I recently installed a new piece of freeware on my laptop. Freeware is software that doesn’t cost anything. In other words, it’s someone’s gift to the world – think of Firefox as an example. Quite often freeware is open source software, which means that after the creator gives up trying to fix the bugs in the program, he or she puts the source code on the Internet and lets other people turn it into something reliable. Again, think Firefox.
It’s fairly normal for me to test any software, freeware or not, before recommending it to my CLNC® amigos via Vickie’s Legal Nurse Consulting Blog. I won’t tell you the name of that program, or what it was supposed to do, but I will tell you that not only did it not do as advertised, it also put one heck of a whammy on my computer. Every time I launched this program, my computer froze, and other things didn’t work well, if at all. Even the uninstaller wasn’t working.
So I took the same steps any Certified Legal Nurse Consultant would in a situation like this. First, I downloaded and updated the free anti-malware program Spybot Search & Destroy and scanned my computer for malware – just in case this new program was really malware in disguise. The good news was, other than a few routine tracking cookies (since deleted), the offending program wasn’t identified as malware.
Still somewhat baffled, I decided to reach back in time to restore my computer’s Windows® installation to its last known functioning point. To do so on my XP machine, I clicked the Start button, then clicked Programs, Accessories, System Tools and finally System Restore. I selected the radio button next to Restore my computer to an earlier time, clicked Next and selected the blue-colored date that was immediately prior to my attempt at installing the new program. I clicked Next again and let Windows do its wonderful work.
After a fashion and after a reboot, Windows was restored to a point prior to that new program making any changes. All my programs that were affected by the new installation worked smoothly again and I just deleted the options for that new program from my various menus. I probably could have tried to run the offending program’s uninstall routine again, but since it didn’t work the first time and the program didn’t work, I had no trust in the uninstall process. Instead, by hiding it, I can pretend it’s not there. Any damage done was repaired – so why tempt the BSOD (Blue Screen of Death)?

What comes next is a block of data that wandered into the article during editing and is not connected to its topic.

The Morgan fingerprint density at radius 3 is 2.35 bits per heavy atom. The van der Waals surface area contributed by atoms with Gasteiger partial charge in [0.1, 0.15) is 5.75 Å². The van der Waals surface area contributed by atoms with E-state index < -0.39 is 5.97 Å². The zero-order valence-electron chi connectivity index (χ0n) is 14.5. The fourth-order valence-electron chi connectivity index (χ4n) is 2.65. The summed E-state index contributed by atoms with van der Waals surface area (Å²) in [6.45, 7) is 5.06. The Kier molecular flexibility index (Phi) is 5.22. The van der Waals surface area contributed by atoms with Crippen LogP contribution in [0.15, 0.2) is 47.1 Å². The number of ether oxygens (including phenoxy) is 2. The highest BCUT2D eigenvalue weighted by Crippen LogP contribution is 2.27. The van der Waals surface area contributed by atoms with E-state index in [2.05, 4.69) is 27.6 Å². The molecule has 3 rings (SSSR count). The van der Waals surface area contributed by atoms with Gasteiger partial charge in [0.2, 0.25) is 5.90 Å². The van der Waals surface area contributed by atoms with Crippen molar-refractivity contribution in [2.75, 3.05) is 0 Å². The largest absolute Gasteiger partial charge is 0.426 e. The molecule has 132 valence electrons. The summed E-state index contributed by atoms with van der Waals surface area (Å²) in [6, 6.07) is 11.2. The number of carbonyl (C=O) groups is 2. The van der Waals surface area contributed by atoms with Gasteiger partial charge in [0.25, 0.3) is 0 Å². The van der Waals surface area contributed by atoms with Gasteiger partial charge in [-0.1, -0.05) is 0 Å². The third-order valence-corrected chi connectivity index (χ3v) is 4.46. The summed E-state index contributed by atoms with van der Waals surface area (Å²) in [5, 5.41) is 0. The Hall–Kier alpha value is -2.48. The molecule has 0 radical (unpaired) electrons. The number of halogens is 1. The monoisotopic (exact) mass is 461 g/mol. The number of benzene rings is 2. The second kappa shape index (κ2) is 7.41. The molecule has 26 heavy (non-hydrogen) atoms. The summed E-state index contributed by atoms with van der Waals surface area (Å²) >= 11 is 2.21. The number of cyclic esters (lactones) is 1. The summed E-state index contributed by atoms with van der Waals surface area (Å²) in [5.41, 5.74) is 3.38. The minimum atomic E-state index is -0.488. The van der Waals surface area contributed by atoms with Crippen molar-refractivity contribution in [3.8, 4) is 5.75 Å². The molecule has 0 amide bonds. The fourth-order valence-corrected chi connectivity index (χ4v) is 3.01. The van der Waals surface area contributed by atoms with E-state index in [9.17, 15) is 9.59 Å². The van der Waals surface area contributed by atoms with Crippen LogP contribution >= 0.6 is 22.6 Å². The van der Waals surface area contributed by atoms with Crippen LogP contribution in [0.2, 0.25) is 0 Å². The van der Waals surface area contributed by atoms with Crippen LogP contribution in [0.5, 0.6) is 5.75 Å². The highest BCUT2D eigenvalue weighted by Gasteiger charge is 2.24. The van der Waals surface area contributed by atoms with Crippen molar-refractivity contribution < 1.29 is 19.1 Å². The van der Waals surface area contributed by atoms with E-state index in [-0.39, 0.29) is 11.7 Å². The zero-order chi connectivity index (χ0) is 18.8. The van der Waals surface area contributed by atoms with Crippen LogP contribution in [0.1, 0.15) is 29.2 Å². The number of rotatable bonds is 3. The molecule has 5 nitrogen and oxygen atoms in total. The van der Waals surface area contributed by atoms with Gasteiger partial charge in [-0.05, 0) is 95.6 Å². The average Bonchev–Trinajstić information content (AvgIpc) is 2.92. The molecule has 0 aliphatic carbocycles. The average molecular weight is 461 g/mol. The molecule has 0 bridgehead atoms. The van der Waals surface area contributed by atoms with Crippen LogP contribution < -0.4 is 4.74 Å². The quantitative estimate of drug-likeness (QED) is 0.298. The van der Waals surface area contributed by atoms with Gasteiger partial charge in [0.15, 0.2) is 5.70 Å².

What is System Restore? In the words of Bill Gates himself, “You can use System Restore to undo harmful changes to your computer and restore its settings and performance.” What system restore does is create back-up points or restore points at various times, either automatically or when you install certain programs (which are undefined by Microsoft®). If something goes wonky after an install (or even a bad system crash), you can then restore your system to a point where it was working and you’re good as new!
If you plan on installing new software, you may wish to manually create a restore point in case what happened to me happens to you (bad install or bad programming). To do that, follow the same steps as above but instead of selecting the radio button next to Restore my computer to an earlier time, select Create a restore point, click Next and follow your machine’s instructions. After the restore point has been created, go ahead and install your new software. If needed, you can restore your Windows system.
For lucky CLNC® consultants with spiffy new machines running Windows 7, it’s even easier – click the Start button, type in the words Create a restore point and click the restore button. Your newest restore point will be created before your eyes! To restore from Win7 click the Start button, type in the words Restore my computer and follow the instructions from there.
Now all legal nurse consultants have the ability to not only restore their Windows system, but also their sanity.
Keep on techin’,
P.S. Comment and share your system-saving tips.